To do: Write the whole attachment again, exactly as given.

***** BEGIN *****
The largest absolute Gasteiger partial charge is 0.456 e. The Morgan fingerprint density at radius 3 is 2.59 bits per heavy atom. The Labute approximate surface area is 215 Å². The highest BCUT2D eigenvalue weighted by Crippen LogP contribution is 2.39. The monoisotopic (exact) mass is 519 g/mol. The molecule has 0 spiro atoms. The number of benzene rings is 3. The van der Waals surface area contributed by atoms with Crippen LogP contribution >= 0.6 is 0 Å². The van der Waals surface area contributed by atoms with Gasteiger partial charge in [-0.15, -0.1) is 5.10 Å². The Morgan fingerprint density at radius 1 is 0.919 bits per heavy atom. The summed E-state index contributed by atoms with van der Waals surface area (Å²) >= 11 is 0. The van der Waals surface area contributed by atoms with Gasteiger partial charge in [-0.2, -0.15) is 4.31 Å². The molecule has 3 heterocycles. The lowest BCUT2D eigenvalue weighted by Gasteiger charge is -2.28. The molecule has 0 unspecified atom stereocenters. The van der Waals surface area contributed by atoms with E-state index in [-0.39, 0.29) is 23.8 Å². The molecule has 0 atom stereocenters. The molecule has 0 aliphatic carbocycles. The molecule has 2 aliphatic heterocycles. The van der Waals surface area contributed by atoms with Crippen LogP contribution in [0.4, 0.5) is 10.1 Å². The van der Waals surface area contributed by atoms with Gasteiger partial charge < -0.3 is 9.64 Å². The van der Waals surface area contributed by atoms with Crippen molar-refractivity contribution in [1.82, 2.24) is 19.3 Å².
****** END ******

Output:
The largest absolute Gasteiger partial charge is 0.456 e. The Morgan fingerprint density at radius 3 is 2.59 bits per heavy atom. The Labute approximate surface area is 215 Å². The highest BCUT2D eigenvalue weighted by Crippen LogP contribution is 2.39. The monoisotopic (exact) mass is 519 g/mol. The molecule has 0 spiro atoms. The number of benzene rings is 3. The van der Waals surface area contributed by atoms with Crippen LogP contribution >= 0.6 is 0 Å². The van der Waals surface area contributed by atoms with Gasteiger partial charge in [-0.15, -0.1) is 5.10 Å². The Morgan fingerprint density at radius 1 is 0.919 bits per heavy atom. The summed E-state index contributed by atoms with van der Waals surface area (Å²) >= 11 is 0. The van der Waals surface area contributed by atoms with Gasteiger partial charge in [-0.2, -0.15) is 4.31 Å². The molecule has 3 heterocycles. The lowest BCUT2D eigenvalue weighted by Gasteiger charge is -2.28. The molecule has 0 unspecified atom stereocenters. The van der Waals surface area contributed by atoms with E-state index in [-0.39, 0.29) is 23.8 Å². The molecule has 0 atom stereocenters. The molecule has 0 aliphatic carbocycles. The molecule has 2 aliphatic heterocycles. The van der Waals surface area contributed by atoms with Crippen LogP contribution in [0.4, 0.5) is 10.1 Å². The van der Waals surface area contributed by atoms with Gasteiger partial charge < -0.3 is 9.64 Å². The van der Waals surface area contributed by atoms with Crippen molar-refractivity contribution in [1.82, 2.24) is 19.3 Å².